How to Get the Most From Your Web Designer

Too often, businesses don’t get the website they require. Webcopyplus recently spoke to Tamara Brooks of Vancouver’s Syntric Design about how to get the most from your web designer and attain a website that will serve you well.

WCP: What are the first steps to creating a well-managed web design project?
TB: Creativity is subjective but the process should not be. A professional web design firm will desire a strong briefing document, and this is the groundwork of any successful project. In addition, be sure that you have the decision maker at your company interacting with the account representative at the design firm.

WCP: Can you elaborate on creative briefs?
TB: It’s a complex structure, a briefing document clearly articulates your company’s design needs. The process for developing this understanding precedes the web design stage and is one of the most important factors in the outcome of a website. It establishes a mutual understanding of the scope of the work, the project objectives and specific deliverables. It defines the tasks to be completed based on the agreed on estimate or proposal. If the website is complex and includes a large budget, this design brief should be agreed on and signed by both the design firm and the client, and should also be reviewed at a meeting with all stakeholders prior to project commencement.

WCP: What makes a truly effective creative brief?
TB: All successful briefing documents share common features.

Background: Define the project’s design goals and summarize the project challenges and desired results.

Target Group: Define the demographics and any purchase behaviour information that may influence their response to the design.

Product/ Service: Outline the exact project or service that will be highlighted. Identify any potential additions that may be added at a later date. It’s better to plan ahead to ensure the design can accommodate future add-ons.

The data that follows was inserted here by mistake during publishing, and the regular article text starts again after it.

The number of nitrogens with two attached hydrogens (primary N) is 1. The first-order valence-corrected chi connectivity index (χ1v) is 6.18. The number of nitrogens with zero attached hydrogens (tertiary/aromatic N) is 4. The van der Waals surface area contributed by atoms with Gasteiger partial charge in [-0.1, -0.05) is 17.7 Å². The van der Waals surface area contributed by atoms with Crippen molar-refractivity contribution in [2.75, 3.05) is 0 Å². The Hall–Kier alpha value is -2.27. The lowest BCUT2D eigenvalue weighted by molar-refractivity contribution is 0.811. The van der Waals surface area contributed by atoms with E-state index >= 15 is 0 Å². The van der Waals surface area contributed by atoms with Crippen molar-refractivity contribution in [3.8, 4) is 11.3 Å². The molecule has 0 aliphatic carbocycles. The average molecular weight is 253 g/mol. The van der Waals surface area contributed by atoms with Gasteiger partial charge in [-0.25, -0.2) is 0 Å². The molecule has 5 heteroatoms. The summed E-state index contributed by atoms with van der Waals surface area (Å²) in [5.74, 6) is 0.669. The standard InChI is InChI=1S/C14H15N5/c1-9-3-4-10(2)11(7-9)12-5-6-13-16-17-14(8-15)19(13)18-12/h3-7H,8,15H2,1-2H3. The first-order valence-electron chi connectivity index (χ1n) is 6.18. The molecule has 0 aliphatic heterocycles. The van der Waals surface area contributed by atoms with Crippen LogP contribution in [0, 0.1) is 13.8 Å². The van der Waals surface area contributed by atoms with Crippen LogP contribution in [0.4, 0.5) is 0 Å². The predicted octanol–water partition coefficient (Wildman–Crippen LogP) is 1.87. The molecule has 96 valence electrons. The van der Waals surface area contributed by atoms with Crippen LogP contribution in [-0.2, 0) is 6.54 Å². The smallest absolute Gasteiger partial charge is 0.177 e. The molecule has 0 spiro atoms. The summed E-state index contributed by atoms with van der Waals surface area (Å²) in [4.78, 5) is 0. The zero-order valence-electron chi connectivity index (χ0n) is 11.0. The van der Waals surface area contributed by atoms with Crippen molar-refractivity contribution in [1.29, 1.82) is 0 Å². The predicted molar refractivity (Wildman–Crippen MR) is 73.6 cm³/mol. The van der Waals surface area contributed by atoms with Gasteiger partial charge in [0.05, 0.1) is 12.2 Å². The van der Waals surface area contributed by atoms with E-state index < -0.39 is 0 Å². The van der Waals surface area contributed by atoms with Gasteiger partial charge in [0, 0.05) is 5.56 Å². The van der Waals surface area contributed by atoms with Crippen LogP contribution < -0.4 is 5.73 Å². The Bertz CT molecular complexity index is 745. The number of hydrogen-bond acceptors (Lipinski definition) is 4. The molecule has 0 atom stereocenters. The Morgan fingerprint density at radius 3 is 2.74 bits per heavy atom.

Competition: Explore how competitors are positioning themselves within the marketplace.

Creative Mandate: List the goals of the design process and outline existing items that must be retained or changed. Be clear on how the previous brand standards will be applied to the design. Decide on a hierarchy for the communication messages and overall tone of the piece.

Deliverables: Decide on the expected deliverables for the initial creative presentation. Include the number of concepts, presentation format, depth of exploration and desired feedback format from the client.

Timing: Create a project timeline. Include time for fact-finding stages and identify milestone tasks and feedback due dates. Assign corresponding responsibilities to team members so both clients and design firm are clear on their tasks and deadlines.

WCP: How do you minimize missed deadlines that are so common in the industry, and the stress associated with being behind the eight ball?
TB: Providing ongoing reports, including weekly status reports or meetings with the design firm will encourage open lines of communication that can aid the design process. A status update can be as simple as a one-page spreadsheet that outlines the progress of the project and the decisions that the web design firm needs the client to make in order to proceed.

There are no rules or standards to adhere to, but the report should identify due dates, actual dates, status of each task and who is responsible for tasks. It often helps to break the status reports into stages and steps to clearly illustrate the where and when’s of the project.

WCP: What happens if the scope of the assignment changes mid-project?
TB: If a project change is outside the scope that was agreed upon in the initial contract, make sure you have the design firm amend the proposal to clearly state the changes to scope and any additional billable changes. If you don’t provide notification of changes within a reasonable amount of time, you can undoubtedly expect added costs, but it will avoid unnecessary conflict.